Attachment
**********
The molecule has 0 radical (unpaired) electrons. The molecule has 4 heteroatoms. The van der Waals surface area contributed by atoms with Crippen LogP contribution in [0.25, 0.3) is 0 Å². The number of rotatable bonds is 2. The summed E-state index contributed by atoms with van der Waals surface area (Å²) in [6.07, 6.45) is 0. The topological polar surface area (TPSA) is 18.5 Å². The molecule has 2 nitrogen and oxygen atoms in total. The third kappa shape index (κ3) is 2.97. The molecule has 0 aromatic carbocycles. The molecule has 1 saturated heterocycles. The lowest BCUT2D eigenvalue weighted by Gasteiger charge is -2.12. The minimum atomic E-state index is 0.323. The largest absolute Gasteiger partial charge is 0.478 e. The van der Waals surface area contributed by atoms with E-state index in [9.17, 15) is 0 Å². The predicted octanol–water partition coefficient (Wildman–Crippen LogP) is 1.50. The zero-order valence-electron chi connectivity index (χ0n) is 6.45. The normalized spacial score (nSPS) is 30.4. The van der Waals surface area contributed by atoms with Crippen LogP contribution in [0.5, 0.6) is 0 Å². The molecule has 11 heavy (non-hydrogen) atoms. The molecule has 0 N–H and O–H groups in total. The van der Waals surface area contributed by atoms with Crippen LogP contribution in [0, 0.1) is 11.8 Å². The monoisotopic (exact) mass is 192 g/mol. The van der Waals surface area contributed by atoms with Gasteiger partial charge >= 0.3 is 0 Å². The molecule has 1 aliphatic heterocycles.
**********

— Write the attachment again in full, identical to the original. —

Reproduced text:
The molecule has 0 radical (unpaired) electrons. The molecule has 4 heteroatoms. The van der Waals surface area contributed by atoms with Crippen LogP contribution in [0.25, 0.3) is 0 Å². The number of rotatable bonds is 2. The summed E-state index contributed by atoms with van der Waals surface area (Å²) in [6.07, 6.45) is 0. The topological polar surface area (TPSA) is 18.5 Å². The molecule has 2 nitrogen and oxygen atoms in total. The third kappa shape index (κ3) is 2.97. The molecule has 0 aromatic carbocycles. The molecule has 1 saturated heterocycles. The lowest BCUT2D eigenvalue weighted by Gasteiger charge is -2.12. The minimum atomic E-state index is 0.323. The largest absolute Gasteiger partial charge is 0.478 e. The van der Waals surface area contributed by atoms with E-state index in [9.17, 15) is 0 Å². The predicted octanol–water partition coefficient (Wildman–Crippen LogP) is 1.50. The zero-order valence-electron chi connectivity index (χ0n) is 6.45. The normalized spacial score (nSPS) is 30.4. The van der Waals surface area contributed by atoms with Crippen LogP contribution in [0.5, 0.6) is 0 Å². The molecule has 11 heavy (non-hydrogen) atoms. The molecule has 0 N–H and O–H groups in total. The van der Waals surface area contributed by atoms with Crippen LogP contribution in [0, 0.1) is 11.8 Å². The monoisotopic (exact) mass is 192 g/mol. The van der Waals surface area contributed by atoms with Gasteiger partial charge >= 0.3 is 0 Å². The molecule has 1 aliphatic heterocycles.